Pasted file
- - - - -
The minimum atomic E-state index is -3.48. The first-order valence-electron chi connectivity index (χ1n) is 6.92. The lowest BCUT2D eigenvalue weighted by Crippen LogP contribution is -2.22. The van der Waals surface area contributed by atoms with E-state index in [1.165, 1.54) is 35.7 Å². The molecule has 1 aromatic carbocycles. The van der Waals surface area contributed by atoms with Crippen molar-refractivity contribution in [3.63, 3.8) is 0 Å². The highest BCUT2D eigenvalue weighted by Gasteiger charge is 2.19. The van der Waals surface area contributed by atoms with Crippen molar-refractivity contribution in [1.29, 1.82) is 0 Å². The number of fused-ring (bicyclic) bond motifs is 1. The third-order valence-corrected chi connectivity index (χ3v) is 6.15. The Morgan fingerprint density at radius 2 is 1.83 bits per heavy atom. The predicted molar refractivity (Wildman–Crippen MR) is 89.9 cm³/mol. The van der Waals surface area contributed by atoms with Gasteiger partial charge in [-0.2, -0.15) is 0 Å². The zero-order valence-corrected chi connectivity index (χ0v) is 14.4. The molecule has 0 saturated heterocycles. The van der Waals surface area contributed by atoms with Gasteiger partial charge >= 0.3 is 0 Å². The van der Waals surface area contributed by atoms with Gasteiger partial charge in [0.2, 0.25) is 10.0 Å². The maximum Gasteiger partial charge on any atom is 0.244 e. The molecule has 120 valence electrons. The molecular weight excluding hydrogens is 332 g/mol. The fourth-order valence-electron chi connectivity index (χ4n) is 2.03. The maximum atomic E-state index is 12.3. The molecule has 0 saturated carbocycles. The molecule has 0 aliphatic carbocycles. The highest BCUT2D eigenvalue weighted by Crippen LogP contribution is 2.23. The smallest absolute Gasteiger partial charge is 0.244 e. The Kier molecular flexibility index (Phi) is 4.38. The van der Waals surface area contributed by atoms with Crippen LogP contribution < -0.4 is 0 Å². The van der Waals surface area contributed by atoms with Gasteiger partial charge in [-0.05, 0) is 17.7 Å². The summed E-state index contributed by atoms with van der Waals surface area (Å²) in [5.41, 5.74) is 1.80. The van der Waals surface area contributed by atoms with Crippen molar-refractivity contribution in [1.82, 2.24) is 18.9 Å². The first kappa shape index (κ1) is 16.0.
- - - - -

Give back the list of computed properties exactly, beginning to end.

The minimum atomic E-state index is -3.48. The first-order valence-electron chi connectivity index (χ1n) is 6.92. The lowest BCUT2D eigenvalue weighted by Crippen LogP contribution is -2.22. The van der Waals surface area contributed by atoms with E-state index in [1.165, 1.54) is 35.7 Å². The molecule has 1 aromatic carbocycles. The van der Waals surface area contributed by atoms with Crippen molar-refractivity contribution in [3.63, 3.8) is 0 Å². The highest BCUT2D eigenvalue weighted by Gasteiger charge is 2.19. The van der Waals surface area contributed by atoms with Crippen molar-refractivity contribution in [1.29, 1.82) is 0 Å². The number of fused-ring (bicyclic) bond motifs is 1. The third-order valence-corrected chi connectivity index (χ3v) is 6.15. The Morgan fingerprint density at radius 2 is 1.83 bits per heavy atom. The predicted molar refractivity (Wildman–Crippen MR) is 89.9 cm³/mol. The van der Waals surface area contributed by atoms with Gasteiger partial charge in [-0.2, -0.15) is 0 Å². The zero-order valence-corrected chi connectivity index (χ0v) is 14.4. The molecule has 0 saturated heterocycles. The van der Waals surface area contributed by atoms with Gasteiger partial charge >= 0.3 is 0 Å². The van der Waals surface area contributed by atoms with Gasteiger partial charge in [0.2, 0.25) is 10.0 Å². The maximum Gasteiger partial charge on any atom is 0.244 e. The molecule has 120 valence electrons. The molecular weight excluding hydrogens is 332 g/mol. The fourth-order valence-electron chi connectivity index (χ4n) is 2.03. The maximum atomic E-state index is 12.3. The molecule has 0 saturated carbocycles. The molecule has 0 aliphatic carbocycles. The highest BCUT2D eigenvalue weighted by Crippen LogP contribution is 2.23. The smallest absolute Gasteiger partial charge is 0.244 e. The Kier molecular flexibility index (Phi) is 4.38. The van der Waals surface area contributed by atoms with Crippen LogP contribution < -0.4 is 0 Å². The van der Waals surface area contributed by atoms with Gasteiger partial charge in [-0.05, 0) is 17.7 Å². The summed E-state index contributed by atoms with van der Waals surface area (Å²) in [5.41, 5.74) is 1.80. The van der Waals surface area contributed by atoms with Crippen molar-refractivity contribution in [1.82, 2.24) is 18.9 Å². The first kappa shape index (κ1) is 16.0.